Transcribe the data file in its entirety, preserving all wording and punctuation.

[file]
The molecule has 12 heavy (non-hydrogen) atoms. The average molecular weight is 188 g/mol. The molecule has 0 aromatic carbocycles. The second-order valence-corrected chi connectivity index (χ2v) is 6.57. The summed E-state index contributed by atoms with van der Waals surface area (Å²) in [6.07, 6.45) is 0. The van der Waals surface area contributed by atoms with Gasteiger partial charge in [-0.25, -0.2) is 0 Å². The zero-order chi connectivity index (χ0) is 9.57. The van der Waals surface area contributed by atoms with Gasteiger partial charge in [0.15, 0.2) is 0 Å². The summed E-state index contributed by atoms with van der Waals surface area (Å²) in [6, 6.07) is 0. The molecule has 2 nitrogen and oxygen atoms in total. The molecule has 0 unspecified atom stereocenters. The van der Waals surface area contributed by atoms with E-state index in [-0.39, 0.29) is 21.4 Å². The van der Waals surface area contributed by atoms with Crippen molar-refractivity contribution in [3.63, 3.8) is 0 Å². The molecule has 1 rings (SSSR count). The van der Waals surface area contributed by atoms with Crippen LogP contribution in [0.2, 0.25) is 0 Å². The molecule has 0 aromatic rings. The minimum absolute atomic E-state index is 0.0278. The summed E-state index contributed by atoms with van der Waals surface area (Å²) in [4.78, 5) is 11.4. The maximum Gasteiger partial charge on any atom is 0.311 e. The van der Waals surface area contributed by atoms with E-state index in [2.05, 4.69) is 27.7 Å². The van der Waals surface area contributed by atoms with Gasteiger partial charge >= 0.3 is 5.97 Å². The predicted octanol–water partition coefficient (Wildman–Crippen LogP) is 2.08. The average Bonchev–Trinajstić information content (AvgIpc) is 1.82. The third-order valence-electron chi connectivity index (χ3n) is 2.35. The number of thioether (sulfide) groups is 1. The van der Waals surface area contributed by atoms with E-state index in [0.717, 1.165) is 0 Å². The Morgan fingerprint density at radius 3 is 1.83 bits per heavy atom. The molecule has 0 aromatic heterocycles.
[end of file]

The molecule has 12 heavy (non-hydrogen) atoms. The average molecular weight is 188 g/mol. The molecule has 0 aromatic carbocycles. The second-order valence-corrected chi connectivity index (χ2v) is 6.57. The summed E-state index contributed by atoms with van der Waals surface area (Å²) in [6.07, 6.45) is 0. The van der Waals surface area contributed by atoms with Gasteiger partial charge in [-0.25, -0.2) is 0 Å². The zero-order chi connectivity index (χ0) is 9.57. The van der Waals surface area contributed by atoms with Gasteiger partial charge in [0.15, 0.2) is 0 Å². The summed E-state index contributed by atoms with van der Waals surface area (Å²) in [6, 6.07) is 0. The molecule has 2 nitrogen and oxygen atoms in total. The molecule has 0 unspecified atom stereocenters. The van der Waals surface area contributed by atoms with E-state index in [-0.39, 0.29) is 21.4 Å². The van der Waals surface area contributed by atoms with Crippen molar-refractivity contribution in [3.63, 3.8) is 0 Å². The molecule has 1 rings (SSSR count). The van der Waals surface area contributed by atoms with Crippen LogP contribution in [0.2, 0.25) is 0 Å². The molecule has 0 aromatic rings. The minimum absolute atomic E-state index is 0.0278. The summed E-state index contributed by atoms with van der Waals surface area (Å²) in [4.78, 5) is 11.4. The maximum Gasteiger partial charge on any atom is 0.311 e. The van der Waals surface area contributed by atoms with E-state index in [2.05, 4.69) is 27.7 Å². The van der Waals surface area contributed by atoms with Gasteiger partial charge >= 0.3 is 5.97 Å². The predicted octanol–water partition coefficient (Wildman–Crippen LogP) is 2.08. The average Bonchev–Trinajstić information content (AvgIpc) is 1.82. The third-order valence-electron chi connectivity index (χ3n) is 2.35. The number of thioether (sulfide) groups is 1. The van der Waals surface area contributed by atoms with E-state index in [0.717, 1.165) is 0 Å². The Morgan fingerprint density at radius 3 is 1.83 bits per heavy atom. The molecule has 0 aromatic heterocycles.